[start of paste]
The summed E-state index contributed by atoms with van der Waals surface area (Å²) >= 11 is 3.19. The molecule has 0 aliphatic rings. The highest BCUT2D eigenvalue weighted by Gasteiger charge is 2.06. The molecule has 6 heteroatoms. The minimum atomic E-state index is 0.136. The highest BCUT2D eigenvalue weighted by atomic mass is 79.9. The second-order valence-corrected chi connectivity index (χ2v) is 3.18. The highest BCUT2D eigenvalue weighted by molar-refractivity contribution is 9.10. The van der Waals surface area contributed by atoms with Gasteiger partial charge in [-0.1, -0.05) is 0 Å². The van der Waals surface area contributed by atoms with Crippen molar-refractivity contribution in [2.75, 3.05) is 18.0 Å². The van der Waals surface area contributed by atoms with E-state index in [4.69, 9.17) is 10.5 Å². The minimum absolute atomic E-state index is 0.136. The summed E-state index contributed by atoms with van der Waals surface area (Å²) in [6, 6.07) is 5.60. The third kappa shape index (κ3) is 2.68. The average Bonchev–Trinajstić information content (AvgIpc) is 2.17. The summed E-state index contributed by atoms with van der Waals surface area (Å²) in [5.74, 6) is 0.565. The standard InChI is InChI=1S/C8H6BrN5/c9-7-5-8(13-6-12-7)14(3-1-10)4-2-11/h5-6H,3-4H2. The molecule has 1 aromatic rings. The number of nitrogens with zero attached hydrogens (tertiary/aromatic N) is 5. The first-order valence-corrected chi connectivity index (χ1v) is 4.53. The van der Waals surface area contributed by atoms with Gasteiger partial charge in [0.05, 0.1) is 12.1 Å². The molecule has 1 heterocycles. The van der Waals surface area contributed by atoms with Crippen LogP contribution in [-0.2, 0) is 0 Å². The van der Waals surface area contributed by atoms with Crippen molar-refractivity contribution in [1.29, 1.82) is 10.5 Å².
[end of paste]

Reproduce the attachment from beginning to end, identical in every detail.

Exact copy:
The summed E-state index contributed by atoms with van der Waals surface area (Å²) >= 11 is 3.19. The molecule has 0 aliphatic rings. The highest BCUT2D eigenvalue weighted by Gasteiger charge is 2.06. The molecule has 6 heteroatoms. The minimum atomic E-state index is 0.136. The highest BCUT2D eigenvalue weighted by atomic mass is 79.9. The second-order valence-corrected chi connectivity index (χ2v) is 3.18. The highest BCUT2D eigenvalue weighted by molar-refractivity contribution is 9.10. The van der Waals surface area contributed by atoms with Gasteiger partial charge in [-0.1, -0.05) is 0 Å². The van der Waals surface area contributed by atoms with Crippen molar-refractivity contribution in [2.75, 3.05) is 18.0 Å². The van der Waals surface area contributed by atoms with E-state index in [4.69, 9.17) is 10.5 Å². The minimum absolute atomic E-state index is 0.136. The summed E-state index contributed by atoms with van der Waals surface area (Å²) in [6, 6.07) is 5.60. The third kappa shape index (κ3) is 2.68. The average Bonchev–Trinajstić information content (AvgIpc) is 2.17. The summed E-state index contributed by atoms with van der Waals surface area (Å²) in [5.74, 6) is 0.565. The standard InChI is InChI=1S/C8H6BrN5/c9-7-5-8(13-6-12-7)14(3-1-10)4-2-11/h5-6H,3-4H2. The molecule has 1 aromatic rings. The number of nitrogens with zero attached hydrogens (tertiary/aromatic N) is 5. The first-order valence-corrected chi connectivity index (χ1v) is 4.53. The van der Waals surface area contributed by atoms with Gasteiger partial charge in [0.05, 0.1) is 12.1 Å². The molecule has 1 heterocycles. The van der Waals surface area contributed by atoms with Crippen LogP contribution in [-0.2, 0) is 0 Å². The van der Waals surface area contributed by atoms with Crippen molar-refractivity contribution in [1.29, 1.82) is 10.5 Å².